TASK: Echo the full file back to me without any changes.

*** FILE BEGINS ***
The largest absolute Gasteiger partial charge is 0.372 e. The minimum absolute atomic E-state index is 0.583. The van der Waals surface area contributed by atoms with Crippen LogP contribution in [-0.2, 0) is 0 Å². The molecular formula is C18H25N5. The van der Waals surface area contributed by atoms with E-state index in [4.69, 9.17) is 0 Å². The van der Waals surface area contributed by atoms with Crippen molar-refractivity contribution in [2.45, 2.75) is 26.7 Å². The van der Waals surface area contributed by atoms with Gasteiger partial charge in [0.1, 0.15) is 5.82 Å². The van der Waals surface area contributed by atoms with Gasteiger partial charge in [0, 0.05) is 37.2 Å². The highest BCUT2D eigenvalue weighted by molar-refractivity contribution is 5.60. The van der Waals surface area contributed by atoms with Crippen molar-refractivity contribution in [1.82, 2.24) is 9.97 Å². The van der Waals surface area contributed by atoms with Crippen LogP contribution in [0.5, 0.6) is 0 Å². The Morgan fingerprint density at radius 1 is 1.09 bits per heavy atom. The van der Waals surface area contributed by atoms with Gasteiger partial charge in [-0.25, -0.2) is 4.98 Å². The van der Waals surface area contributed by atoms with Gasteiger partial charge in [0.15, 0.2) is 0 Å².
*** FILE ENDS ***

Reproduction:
The largest absolute Gasteiger partial charge is 0.372 e. The minimum absolute atomic E-state index is 0.583. The van der Waals surface area contributed by atoms with Crippen LogP contribution in [-0.2, 0) is 0 Å². The molecular formula is C18H25N5. The van der Waals surface area contributed by atoms with E-state index in [4.69, 9.17) is 0 Å². The van der Waals surface area contributed by atoms with Crippen molar-refractivity contribution in [2.45, 2.75) is 26.7 Å². The van der Waals surface area contributed by atoms with Gasteiger partial charge in [0.1, 0.15) is 5.82 Å². The van der Waals surface area contributed by atoms with Gasteiger partial charge in [0, 0.05) is 37.2 Å². The highest BCUT2D eigenvalue weighted by molar-refractivity contribution is 5.60. The van der Waals surface area contributed by atoms with Crippen molar-refractivity contribution in [1.82, 2.24) is 9.97 Å². The van der Waals surface area contributed by atoms with Crippen LogP contribution in [0.5, 0.6) is 0 Å². The Morgan fingerprint density at radius 1 is 1.09 bits per heavy atom. The van der Waals surface area contributed by atoms with Gasteiger partial charge in [-0.25, -0.2) is 4.98 Å². The van der Waals surface area contributed by atoms with Gasteiger partial charge in [0.15, 0.2) is 0 Å².